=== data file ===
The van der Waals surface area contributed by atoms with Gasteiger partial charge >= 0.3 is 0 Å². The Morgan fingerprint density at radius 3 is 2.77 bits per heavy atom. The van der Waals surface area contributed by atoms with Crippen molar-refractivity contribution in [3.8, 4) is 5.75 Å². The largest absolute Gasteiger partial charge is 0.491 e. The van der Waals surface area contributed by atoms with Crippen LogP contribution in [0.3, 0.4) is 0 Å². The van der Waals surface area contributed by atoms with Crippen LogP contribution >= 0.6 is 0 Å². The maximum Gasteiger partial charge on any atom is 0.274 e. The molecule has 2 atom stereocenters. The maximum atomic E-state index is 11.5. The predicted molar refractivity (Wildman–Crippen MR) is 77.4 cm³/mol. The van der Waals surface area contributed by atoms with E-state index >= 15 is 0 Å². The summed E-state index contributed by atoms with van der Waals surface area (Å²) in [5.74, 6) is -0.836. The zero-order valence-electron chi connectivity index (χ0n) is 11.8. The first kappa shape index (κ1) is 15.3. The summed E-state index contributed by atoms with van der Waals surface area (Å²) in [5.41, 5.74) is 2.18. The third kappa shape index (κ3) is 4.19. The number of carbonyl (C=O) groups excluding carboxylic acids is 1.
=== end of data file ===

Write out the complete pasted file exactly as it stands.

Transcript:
The van der Waals surface area contributed by atoms with Gasteiger partial charge >= 0.3 is 0 Å². The Morgan fingerprint density at radius 3 is 2.77 bits per heavy atom. The van der Waals surface area contributed by atoms with Crippen molar-refractivity contribution in [3.8, 4) is 5.75 Å². The largest absolute Gasteiger partial charge is 0.491 e. The van der Waals surface area contributed by atoms with Crippen LogP contribution in [0.3, 0.4) is 0 Å². The van der Waals surface area contributed by atoms with Crippen LogP contribution >= 0.6 is 0 Å². The maximum Gasteiger partial charge on any atom is 0.274 e. The molecule has 2 atom stereocenters. The maximum atomic E-state index is 11.5. The predicted molar refractivity (Wildman–Crippen MR) is 77.4 cm³/mol. The van der Waals surface area contributed by atoms with E-state index >= 15 is 0 Å². The summed E-state index contributed by atoms with van der Waals surface area (Å²) in [5.74, 6) is -0.836. The zero-order valence-electron chi connectivity index (χ0n) is 11.8. The first kappa shape index (κ1) is 15.3. The summed E-state index contributed by atoms with van der Waals surface area (Å²) in [5.41, 5.74) is 2.18. The third kappa shape index (κ3) is 4.19. The number of carbonyl (C=O) groups excluding carboxylic acids is 1.